G-protein coupled receptor (GPCR) signaling pathways mediate a wide spectrum of biological activities in humans. McCune-Albright Syndrome (MAS) is a mosaic disease caused by a somatic activating mutation in the GNAS gene (c.602G>A, p.R201H). The GNAS complex locus encodes the stimulatory alpha subunit of the guanine nucleotide binding protein (Gs?) and regulates production of cAMP. MAS is characterized by the classic triad of polyostotic fibrous dysplasia, caf-au-lait skin lesions, and precocious puberty. It can also cause hyperthyroidism, Cushing?s disease, acromegaly, and malignancies of the thyroid, pituitary and pancreas. The R201H mutation is thought to occur post-zygotically since tissues from all 3 germ layers can be affected. There is no known vertical transmission of MAS in humans; therefore, germline mutations are thought to be embryonically lethal; however, the precise mechanism leading to lethality is not fully understood. There is emerging literature suggesting that GPCR signaling pathways play a role in early development and stem cell fate, and we hypothesize that the early lethality seen in MAS may be a consequence of over-activation of the Gs-signaling pathway which may create a critical block in the development of certain cell lineages. Unfortunately, our ability to study this mechanism further is hampered by our lack of animal models carrying the GNAS R201H mutation in the endogenous locus. We propose developing a novel, robust human model of MAS using induced pluripotent stem cells (iPSCs) to explore how activated GNAS and elevated cAMP levels affect stem cell fate and lineage commitment in MAS. First, we will test how increased cAMP levels, pharmacologically induced by forskolin, affect pluripotency and lineage commitment in control human iPSCs. Next, we will create a human model of MAS by introducing the R201H mutation into control iPSCs at the endogenous locus using CRISPR/Cas9 gene-editing techniques. We will then compare these two models and examine whether pharmacologically-induced and R201H mutation-induced cAMP activation have similar effects on iPSC pluripotency and lineage commitment. We will then differentiate our engineered R201H iPSCs into osteogenic precursors and examine the effect of the mutation on osteoblast commitment and maturation. Our results will provide insight into the potential mechanisms contributing to early cell fate changes and embryonic lethality in MAS. This new knowledge will guide future studies in mature cell types that can be generated from iPSCs, including adrenal cortical cells, pituitary cells, and pancreatic ductal cells. As GPCR signaling pathways mediate many critical biological activities in the human body, this model will support the study of Gs-signaling in other tissues and diseases. The results of our current study will also be critical for developing screening tools and identifying key endpoints for GNAS-specific high-throughput drug screens. Finally, this training plan will help the candidate gain the necessary skills to apply for a NIH K08 award and develop into an independent translational clinician-scientist in the field of endocrinology.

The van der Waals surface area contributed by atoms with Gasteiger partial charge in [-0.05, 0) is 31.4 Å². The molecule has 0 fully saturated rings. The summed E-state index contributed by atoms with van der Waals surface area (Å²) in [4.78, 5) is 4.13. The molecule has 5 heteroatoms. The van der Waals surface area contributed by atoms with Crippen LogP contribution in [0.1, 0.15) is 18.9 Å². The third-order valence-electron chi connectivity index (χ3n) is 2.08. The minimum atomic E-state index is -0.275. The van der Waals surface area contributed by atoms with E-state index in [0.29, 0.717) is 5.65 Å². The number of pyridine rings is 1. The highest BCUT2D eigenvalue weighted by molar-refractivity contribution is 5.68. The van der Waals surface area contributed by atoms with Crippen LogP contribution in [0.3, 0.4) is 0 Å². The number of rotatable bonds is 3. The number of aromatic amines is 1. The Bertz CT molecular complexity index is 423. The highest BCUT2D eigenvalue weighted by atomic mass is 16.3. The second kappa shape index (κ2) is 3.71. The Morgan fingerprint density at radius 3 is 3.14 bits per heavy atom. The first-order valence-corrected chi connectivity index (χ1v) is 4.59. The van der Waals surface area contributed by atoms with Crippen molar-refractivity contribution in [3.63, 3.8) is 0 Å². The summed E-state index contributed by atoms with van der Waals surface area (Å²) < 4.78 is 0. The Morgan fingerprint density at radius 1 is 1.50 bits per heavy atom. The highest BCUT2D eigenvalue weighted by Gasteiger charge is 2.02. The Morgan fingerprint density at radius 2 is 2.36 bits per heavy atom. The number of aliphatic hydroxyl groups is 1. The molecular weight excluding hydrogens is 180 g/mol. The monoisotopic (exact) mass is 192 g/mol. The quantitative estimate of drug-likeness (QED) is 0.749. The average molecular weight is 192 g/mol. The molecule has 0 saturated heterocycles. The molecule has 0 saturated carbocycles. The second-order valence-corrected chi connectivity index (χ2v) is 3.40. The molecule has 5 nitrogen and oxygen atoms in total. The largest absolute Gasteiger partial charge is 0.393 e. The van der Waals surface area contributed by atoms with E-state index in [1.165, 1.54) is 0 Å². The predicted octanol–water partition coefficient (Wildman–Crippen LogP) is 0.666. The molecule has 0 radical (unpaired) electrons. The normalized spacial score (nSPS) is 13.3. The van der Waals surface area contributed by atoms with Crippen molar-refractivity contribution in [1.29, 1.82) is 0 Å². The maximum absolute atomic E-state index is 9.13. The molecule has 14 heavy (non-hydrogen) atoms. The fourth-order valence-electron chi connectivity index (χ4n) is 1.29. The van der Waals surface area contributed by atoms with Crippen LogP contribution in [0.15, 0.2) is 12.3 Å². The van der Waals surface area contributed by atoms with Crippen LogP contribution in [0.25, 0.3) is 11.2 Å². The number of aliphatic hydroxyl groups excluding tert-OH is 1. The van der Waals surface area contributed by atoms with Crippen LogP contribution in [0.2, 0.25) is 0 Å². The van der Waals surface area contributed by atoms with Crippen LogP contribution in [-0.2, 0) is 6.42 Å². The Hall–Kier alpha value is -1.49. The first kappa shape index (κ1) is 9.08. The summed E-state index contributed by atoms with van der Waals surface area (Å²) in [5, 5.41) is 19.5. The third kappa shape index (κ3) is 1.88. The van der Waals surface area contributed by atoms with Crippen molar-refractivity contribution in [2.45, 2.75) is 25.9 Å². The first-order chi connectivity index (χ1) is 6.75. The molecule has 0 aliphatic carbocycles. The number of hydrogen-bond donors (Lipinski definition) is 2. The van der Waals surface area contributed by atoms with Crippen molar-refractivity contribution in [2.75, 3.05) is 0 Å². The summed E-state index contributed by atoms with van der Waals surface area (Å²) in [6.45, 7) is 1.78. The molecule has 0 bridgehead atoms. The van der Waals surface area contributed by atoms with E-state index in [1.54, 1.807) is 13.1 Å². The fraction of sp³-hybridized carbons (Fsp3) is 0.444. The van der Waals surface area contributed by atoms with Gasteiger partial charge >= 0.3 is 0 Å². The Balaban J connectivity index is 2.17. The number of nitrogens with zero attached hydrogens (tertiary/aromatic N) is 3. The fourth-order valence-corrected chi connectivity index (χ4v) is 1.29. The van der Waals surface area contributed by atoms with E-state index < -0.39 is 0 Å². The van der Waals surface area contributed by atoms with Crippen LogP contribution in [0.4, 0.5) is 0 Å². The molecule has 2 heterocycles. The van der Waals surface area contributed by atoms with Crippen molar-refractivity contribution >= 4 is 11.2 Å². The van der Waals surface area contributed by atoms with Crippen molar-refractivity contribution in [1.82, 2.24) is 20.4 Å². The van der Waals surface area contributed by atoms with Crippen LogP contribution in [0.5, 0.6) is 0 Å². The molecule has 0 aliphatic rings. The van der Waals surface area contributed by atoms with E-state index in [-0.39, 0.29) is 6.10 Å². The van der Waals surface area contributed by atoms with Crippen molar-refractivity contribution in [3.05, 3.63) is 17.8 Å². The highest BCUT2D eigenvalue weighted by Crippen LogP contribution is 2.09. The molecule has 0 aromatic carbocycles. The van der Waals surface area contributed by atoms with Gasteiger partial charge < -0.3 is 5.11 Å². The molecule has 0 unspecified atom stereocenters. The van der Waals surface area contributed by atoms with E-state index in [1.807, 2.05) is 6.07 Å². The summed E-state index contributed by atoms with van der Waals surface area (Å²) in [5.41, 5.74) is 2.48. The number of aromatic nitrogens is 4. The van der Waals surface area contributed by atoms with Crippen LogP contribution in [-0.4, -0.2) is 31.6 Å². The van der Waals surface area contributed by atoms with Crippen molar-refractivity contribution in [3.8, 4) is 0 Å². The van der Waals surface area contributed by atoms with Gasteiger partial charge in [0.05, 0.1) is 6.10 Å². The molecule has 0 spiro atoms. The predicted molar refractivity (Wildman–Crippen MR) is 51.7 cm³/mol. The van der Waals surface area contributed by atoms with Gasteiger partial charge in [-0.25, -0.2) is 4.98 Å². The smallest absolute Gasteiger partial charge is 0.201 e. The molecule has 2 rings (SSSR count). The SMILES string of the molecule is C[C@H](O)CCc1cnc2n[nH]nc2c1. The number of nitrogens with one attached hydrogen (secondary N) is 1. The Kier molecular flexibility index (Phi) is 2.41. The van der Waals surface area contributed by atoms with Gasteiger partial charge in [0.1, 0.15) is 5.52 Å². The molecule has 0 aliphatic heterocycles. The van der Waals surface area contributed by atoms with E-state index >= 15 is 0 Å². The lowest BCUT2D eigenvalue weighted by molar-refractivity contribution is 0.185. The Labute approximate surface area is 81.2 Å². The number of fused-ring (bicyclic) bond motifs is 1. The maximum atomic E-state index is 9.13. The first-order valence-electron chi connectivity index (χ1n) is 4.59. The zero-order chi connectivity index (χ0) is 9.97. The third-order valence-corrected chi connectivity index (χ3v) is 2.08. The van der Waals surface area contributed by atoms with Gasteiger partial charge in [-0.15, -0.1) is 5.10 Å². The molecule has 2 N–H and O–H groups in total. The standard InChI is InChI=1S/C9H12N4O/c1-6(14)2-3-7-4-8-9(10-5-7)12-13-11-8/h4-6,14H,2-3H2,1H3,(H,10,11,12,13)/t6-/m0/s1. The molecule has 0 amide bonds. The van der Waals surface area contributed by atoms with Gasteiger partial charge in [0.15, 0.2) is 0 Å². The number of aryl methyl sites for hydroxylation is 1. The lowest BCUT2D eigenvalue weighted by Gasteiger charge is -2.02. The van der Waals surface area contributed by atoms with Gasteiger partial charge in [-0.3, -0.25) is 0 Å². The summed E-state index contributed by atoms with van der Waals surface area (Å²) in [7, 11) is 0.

G-protein coupled receptor (GPCR) signaling pathways mediate a wide-spectrum of biological activities in humans, and we are interested in exploring their effect on early cell fate by creating a novel human pluripotent stem cell model of McCune-Albright Syndrome (MAS). MAS is a mosaic disease that occurs as a consequence of abnormal activation of the stimulatory G-protein signaling pathway and produces the classic triad of polyostotic fibrous dysplasia, caf-au-lait skin hyperpigmentation and precocious puberty, as well as other endocrinopathies (hyperthyroidism, Cushing's disease and acromegaly) and solid organ malignancies of the thyroid, pancreas and pituitary. This proposal also supports a coordinated postdoctoral training program that will position the candidate to develop into a strong, independent translational physician-scientist.
|Barruet, Emilie; Morales, Blanca M; Cain, Corey J et al. (2018) NF-?B/MAPK activation underlies ACVR1-mediated inflammation in human heterotopic ossification. JCI Insight 3:|